"First of all beware of sharks. And razor-toothed barracudas and sting-rays and even sea-serpents bent on destroying your marriage. These might represent pornography, unfaithfulness, criticism, and crushing debt. But these are not the most serious threat to the floating homemaker; not even the piranha of lust, seeking to shred the occasional dangling leg."

VAL
Gross! My scouts would like this!

BETH
"These are not the creatures most likely to wreck the pleasure of treading water 'til death do you part."

VAL
We don't even believe in "'til death do you part."

BETH
No. For us it would be "the pleasure of treading water for time and all eternity." Imagine the aerobic benefits!

VAL
That's sacrilegious, dear.

BETH
"These demons of the deep may not molest you at all. But beware the flounder!"

VAL
Flounder?

BETH
Flounder.

VAL
(walking away, muttering)
Flounder.

BETH
"His name may be Bill, or Bob, or simply, "Dear." If he was spawned in the remote waters of small-town Utah, his name might even be Vonell, or LaVirl, LaVirl the Flounder, or other permutations of parental names."

VAL
That's a direct attack!

BETH
What? Valjean. I thought your parents were Les Miz fans.

VAL
My father the farmer?

BETH
Val, senior.

VAL
And my mother the farmer's wife?

BETH
Jean.

VAL
That's a direct attack.

BETH
"This is the Spousus Flounderus. Once it has singled you out from among all other creatures, its lethal tactic is to ignore you to death." (Or, as mentioned, ignore you to time and all eternity).

VAL
(glancing upward)
I'm looking for lightning bolts here.

BETH
"Spousus Flounderus is not like the flattened halibut, who is born with an eye on either side of its face..."

VAL
Well, where else would you find a fish's...

BETH
"...on either side of its face."
I have illustrations.
(holding it up)
Illustration number one.
"As the halibut matures and swims on its side along the ocean floor, its left eye will travel to the right, or upward-facing, side of its face.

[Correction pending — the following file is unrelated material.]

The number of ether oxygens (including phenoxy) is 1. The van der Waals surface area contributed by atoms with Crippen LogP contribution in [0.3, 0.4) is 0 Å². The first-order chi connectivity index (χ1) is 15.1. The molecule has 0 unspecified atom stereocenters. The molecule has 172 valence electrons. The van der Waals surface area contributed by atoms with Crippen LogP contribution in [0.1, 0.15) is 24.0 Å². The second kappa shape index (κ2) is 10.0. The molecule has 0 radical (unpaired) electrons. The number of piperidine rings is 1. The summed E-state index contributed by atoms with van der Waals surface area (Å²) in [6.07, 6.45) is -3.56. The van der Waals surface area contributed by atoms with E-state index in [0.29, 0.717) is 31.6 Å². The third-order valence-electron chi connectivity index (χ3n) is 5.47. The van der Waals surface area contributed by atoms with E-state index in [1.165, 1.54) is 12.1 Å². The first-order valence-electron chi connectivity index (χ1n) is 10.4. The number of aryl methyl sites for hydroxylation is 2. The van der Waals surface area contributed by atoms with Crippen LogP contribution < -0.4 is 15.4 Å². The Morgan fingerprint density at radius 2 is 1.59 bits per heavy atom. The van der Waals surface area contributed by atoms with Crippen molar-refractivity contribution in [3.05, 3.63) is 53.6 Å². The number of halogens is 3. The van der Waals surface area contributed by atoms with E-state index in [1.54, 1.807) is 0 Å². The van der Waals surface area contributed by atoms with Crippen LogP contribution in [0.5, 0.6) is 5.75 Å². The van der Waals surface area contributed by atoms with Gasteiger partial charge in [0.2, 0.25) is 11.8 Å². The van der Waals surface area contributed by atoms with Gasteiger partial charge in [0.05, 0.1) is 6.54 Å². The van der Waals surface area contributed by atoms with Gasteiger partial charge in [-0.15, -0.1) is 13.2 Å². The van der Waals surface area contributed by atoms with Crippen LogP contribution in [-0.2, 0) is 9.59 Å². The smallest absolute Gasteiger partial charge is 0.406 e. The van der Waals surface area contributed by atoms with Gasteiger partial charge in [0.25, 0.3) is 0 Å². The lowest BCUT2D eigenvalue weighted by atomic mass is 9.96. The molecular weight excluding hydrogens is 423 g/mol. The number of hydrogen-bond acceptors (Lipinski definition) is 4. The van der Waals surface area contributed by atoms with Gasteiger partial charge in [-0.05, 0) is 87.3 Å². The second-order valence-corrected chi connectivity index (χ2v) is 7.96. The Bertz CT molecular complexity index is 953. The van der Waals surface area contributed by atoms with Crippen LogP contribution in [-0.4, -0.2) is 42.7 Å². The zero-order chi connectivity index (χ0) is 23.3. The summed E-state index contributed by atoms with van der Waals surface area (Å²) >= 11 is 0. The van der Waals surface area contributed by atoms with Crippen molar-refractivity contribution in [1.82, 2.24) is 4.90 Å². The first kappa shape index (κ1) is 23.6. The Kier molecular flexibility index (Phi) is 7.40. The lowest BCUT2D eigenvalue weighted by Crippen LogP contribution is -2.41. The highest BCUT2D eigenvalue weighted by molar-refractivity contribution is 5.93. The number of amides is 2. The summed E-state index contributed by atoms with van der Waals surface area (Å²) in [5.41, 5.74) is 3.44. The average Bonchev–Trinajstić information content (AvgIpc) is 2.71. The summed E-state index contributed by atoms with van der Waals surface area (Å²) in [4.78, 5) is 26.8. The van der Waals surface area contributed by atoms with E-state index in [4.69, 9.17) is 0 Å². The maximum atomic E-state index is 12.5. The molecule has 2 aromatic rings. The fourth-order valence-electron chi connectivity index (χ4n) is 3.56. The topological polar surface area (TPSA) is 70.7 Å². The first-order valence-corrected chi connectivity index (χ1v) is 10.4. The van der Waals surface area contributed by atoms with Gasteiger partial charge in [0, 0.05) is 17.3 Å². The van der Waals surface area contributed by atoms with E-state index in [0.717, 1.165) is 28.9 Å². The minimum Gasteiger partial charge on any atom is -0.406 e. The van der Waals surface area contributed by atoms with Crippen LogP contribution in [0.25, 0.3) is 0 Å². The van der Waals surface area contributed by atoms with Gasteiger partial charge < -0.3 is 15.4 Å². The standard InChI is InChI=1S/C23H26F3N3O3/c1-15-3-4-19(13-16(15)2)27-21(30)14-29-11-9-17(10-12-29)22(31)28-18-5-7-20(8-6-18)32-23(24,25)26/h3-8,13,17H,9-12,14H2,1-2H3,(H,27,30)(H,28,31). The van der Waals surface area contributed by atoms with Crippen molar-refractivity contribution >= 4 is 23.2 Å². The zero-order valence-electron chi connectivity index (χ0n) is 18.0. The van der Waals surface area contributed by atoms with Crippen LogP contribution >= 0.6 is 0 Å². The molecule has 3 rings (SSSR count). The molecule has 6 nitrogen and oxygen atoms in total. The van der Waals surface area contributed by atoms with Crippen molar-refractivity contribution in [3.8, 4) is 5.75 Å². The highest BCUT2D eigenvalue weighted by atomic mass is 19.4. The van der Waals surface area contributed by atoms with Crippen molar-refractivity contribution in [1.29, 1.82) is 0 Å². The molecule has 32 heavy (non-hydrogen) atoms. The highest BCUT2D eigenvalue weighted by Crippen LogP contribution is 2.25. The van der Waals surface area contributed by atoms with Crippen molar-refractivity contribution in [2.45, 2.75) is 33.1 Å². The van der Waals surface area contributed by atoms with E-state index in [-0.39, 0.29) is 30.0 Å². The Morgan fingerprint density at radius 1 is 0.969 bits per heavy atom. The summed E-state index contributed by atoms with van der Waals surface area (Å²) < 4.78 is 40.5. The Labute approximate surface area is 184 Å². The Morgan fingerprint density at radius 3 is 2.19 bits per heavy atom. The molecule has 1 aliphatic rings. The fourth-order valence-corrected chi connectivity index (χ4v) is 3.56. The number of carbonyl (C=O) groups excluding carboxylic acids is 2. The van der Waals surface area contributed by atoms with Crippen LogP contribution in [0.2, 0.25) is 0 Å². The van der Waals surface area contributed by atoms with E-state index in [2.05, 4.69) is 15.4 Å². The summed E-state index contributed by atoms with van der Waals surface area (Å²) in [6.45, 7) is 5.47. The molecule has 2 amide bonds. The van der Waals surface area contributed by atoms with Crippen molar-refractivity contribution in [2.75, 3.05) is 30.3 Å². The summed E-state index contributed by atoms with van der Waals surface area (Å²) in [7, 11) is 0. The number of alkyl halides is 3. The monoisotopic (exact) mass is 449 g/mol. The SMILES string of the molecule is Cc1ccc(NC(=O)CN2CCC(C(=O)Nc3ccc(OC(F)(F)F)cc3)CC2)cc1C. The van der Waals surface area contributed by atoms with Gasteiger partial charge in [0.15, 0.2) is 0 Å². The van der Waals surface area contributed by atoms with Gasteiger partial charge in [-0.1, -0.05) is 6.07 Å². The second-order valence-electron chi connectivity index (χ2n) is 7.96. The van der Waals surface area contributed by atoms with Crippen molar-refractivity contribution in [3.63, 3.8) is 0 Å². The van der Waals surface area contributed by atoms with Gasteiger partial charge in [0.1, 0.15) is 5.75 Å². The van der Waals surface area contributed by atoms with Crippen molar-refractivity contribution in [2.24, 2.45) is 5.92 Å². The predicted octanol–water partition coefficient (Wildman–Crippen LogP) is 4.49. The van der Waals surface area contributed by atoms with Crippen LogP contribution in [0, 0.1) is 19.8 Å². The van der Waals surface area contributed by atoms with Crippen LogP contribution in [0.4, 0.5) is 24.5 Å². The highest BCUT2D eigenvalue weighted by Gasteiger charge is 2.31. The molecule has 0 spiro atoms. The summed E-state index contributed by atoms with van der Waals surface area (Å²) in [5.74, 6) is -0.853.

VAL
(disbelieving)
They don't!

BETH
I looked it up.
Illustration number two: (She holds it up.) The mature halibut.
"But unlike the Halibut, the right eye of the Spousus Flounderus will travel to the left, or downward-facing side, enabling him to ignore you more efficiently."

VAL
Come on!

BETH
(holding it up)
Illustration number three: Spousus Flounderus

VAL
That looks nothing like me!

BETH
"Such are the dark wonders of evolution! I believe the Sea of Marital Bliss can be survived by any woman who is sufficiently brave and imaginative to develop coping techniques to..."

VAL
This won a prize?

BETH
"...coping techniques..."

VAL
No offense, but I'm not exactly dazzled with insights here.

BETH
I wasn't trying...

VAL
I mean, Shakespeare this is not. What kind of a contest...

BETH
I won because it's funny!

(This is a complete surprise to Val.)

VAL
It's not funny.

BETH
It's funny!

VAL
Hey, I know funny...

BETH
And it's good.

VAL
(to TV)
Funny is like Laurel and Hardy, and W.C....

BETH
And it's true!!

(Big beat. There is an emotional intensity here that Val can't deny.)

VAL
Well, okay. Literarily it's good. It's a clever metaphor.

BETH
You knew the word.

VAL
Right. You've always been good at that. I mean, the magazine thought it was good enough to win! People will read your words all over the...
(It hits him.)
...United States of America.

BETH
It wasn't supposed to win!

VAL
Why not? Writing was your dream, once! I'm glad to see you pick it up again! Your success is worth some...sacrifice.

BETH
Even now you're ignoring me.

VAL
Beth, I am listening my tympanic membrane to a pulp! I am hearing every single word!

BETH
You are oblivious to the feelings behind my words!

VAL
I am paying strict attention! You're talking, I'm listening!

BETH
No! You're not paying attention at all!

VAL
Name a husband who pays more attention than I do!

BETH
Alright, you pay plenty of attention.

VAL
Thanks.

BETH
But not to me!

VAL
To whom, then, am I paying all this attention?

BETH
To somebody you made up in your head and insist on calling "Beth"!

VAL
Who?

BETH
Some woman who doesn't feel unhappy and alone!

VAL
(losing it)
I will not have a wife who feels unhappy and alone!

BETH
Bulls-eye! That's what I'm afraid of.

VAL
(scrambling)
I...I didn't mean...

BETH
Val, I try to get this feeling out in some words, something I used to be kind of good at, and you jump right into some kind of song-and-dance of evasion. As though the ending of all my sentences is "five, six, seven, eight." If you do sense a scary feeling about to be expressed, you try to eclipse it or smother it with a bigger, safer feeling.

VAL
What bigger feeling?

BETH
Laughter.

VAL
I don't!

BETH
Val, when Ted was just little, he'd get bullied by his friends, or disappointed, or angry about something that wasn't fair. You wanna know what your standard response was?

VAL
I remember perfectly well what my response was. I'd tickle him and make him laugh until his mind was on something positive.

BETH
Then you'd go back to work or back to the TV, feeling like an effective dad.

VAL
Well, yeah.

BETH
And I'd find Ted alone in his room, red-faced and twisting the wings off his toy airplane because his father had just told him, with a tickle and a joke and a pat on the head, that his feelings weren't real.